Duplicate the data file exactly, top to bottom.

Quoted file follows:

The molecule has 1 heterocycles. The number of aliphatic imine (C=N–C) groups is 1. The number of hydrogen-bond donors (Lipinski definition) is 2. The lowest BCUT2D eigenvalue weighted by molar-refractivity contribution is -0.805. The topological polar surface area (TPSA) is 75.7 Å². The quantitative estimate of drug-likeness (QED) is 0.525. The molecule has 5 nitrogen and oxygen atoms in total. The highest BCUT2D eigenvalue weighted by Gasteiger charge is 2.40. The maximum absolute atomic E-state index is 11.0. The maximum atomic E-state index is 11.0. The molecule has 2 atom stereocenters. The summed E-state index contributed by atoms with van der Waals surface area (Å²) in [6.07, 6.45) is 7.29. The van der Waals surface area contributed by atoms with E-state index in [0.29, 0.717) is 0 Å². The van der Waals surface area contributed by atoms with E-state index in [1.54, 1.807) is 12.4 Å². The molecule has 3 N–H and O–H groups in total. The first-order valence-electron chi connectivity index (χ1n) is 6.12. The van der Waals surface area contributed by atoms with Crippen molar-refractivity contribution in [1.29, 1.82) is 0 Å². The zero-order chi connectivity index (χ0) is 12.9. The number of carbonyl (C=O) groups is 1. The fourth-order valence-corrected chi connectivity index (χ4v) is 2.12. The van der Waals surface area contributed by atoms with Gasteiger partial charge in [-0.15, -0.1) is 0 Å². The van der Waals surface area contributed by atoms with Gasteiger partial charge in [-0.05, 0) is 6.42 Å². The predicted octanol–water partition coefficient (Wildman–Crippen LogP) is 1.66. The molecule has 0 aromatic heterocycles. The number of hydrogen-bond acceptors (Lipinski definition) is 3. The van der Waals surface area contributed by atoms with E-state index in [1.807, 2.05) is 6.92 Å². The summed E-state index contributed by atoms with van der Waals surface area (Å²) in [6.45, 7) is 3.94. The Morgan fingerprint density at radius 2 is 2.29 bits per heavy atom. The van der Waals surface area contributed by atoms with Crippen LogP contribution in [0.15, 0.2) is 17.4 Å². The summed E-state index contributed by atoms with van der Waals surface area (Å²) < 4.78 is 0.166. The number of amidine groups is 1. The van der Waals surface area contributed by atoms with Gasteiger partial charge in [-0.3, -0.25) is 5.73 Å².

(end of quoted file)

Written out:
The molecule has 1 heterocycles. The number of aliphatic imine (C=N–C) groups is 1. The number of hydrogen-bond donors (Lipinski definition) is 2. The lowest BCUT2D eigenvalue weighted by molar-refractivity contribution is -0.805. The topological polar surface area (TPSA) is 75.7 Å². The quantitative estimate of drug-likeness (QED) is 0.525. The molecule has 5 nitrogen and oxygen atoms in total. The highest BCUT2D eigenvalue weighted by Gasteiger charge is 2.40. The maximum absolute atomic E-state index is 11.0. The maximum atomic E-state index is 11.0. The molecule has 2 atom stereocenters. The summed E-state index contributed by atoms with van der Waals surface area (Å²) in [6.07, 6.45) is 7.29. The van der Waals surface area contributed by atoms with E-state index in [0.29, 0.717) is 0 Å². The van der Waals surface area contributed by atoms with E-state index in [1.54, 1.807) is 12.4 Å². The molecule has 3 N–H and O–H groups in total. The first-order valence-electron chi connectivity index (χ1n) is 6.12. The van der Waals surface area contributed by atoms with Crippen molar-refractivity contribution in [1.29, 1.82) is 0 Å². The zero-order chi connectivity index (χ0) is 12.9. The number of carbonyl (C=O) groups is 1. The fourth-order valence-corrected chi connectivity index (χ4v) is 2.12. The van der Waals surface area contributed by atoms with Gasteiger partial charge in [-0.15, -0.1) is 0 Å². The van der Waals surface area contributed by atoms with Gasteiger partial charge in [-0.05, 0) is 6.42 Å². The predicted octanol–water partition coefficient (Wildman–Crippen LogP) is 1.66. The molecule has 0 aromatic heterocycles. The number of hydrogen-bond acceptors (Lipinski definition) is 3. The van der Waals surface area contributed by atoms with E-state index in [1.807, 2.05) is 6.92 Å². The summed E-state index contributed by atoms with van der Waals surface area (Å²) in [6.45, 7) is 3.94. The Morgan fingerprint density at radius 2 is 2.29 bits per heavy atom. The van der Waals surface area contributed by atoms with Crippen LogP contribution in [0.15, 0.2) is 17.4 Å². The summed E-state index contributed by atoms with van der Waals surface area (Å²) < 4.78 is 0.166. The number of amidine groups is 1. The van der Waals surface area contributed by atoms with Gasteiger partial charge in [-0.3, -0.25) is 5.73 Å².